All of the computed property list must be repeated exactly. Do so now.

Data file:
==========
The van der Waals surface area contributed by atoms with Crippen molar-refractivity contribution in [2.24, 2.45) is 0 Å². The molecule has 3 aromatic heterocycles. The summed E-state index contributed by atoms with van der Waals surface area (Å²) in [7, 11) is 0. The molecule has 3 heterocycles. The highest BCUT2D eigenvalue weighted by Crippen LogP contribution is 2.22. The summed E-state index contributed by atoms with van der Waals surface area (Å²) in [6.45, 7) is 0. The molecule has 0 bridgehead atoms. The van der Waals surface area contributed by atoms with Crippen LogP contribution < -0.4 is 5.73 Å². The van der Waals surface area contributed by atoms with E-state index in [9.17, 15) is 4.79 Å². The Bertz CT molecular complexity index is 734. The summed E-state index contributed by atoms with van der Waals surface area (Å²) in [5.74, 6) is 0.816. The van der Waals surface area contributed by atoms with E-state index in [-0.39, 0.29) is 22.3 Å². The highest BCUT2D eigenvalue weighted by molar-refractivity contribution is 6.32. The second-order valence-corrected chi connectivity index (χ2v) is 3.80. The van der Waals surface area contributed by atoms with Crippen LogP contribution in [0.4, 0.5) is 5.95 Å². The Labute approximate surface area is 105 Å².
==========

The van der Waals surface area contributed by atoms with Crippen molar-refractivity contribution in [2.24, 2.45) is 0 Å². The molecule has 3 aromatic heterocycles. The summed E-state index contributed by atoms with van der Waals surface area (Å²) in [7, 11) is 0. The molecule has 3 heterocycles. The highest BCUT2D eigenvalue weighted by Crippen LogP contribution is 2.22. The summed E-state index contributed by atoms with van der Waals surface area (Å²) in [6.45, 7) is 0. The molecule has 0 bridgehead atoms. The van der Waals surface area contributed by atoms with Crippen LogP contribution < -0.4 is 5.73 Å². The van der Waals surface area contributed by atoms with E-state index in [9.17, 15) is 4.79 Å². The Bertz CT molecular complexity index is 734. The summed E-state index contributed by atoms with van der Waals surface area (Å²) in [5.74, 6) is 0.816. The van der Waals surface area contributed by atoms with E-state index in [-0.39, 0.29) is 22.3 Å². The highest BCUT2D eigenvalue weighted by molar-refractivity contribution is 6.32. The second-order valence-corrected chi connectivity index (χ2v) is 3.80. The van der Waals surface area contributed by atoms with Crippen LogP contribution in [0.4, 0.5) is 5.95 Å². The Labute approximate surface area is 105 Å².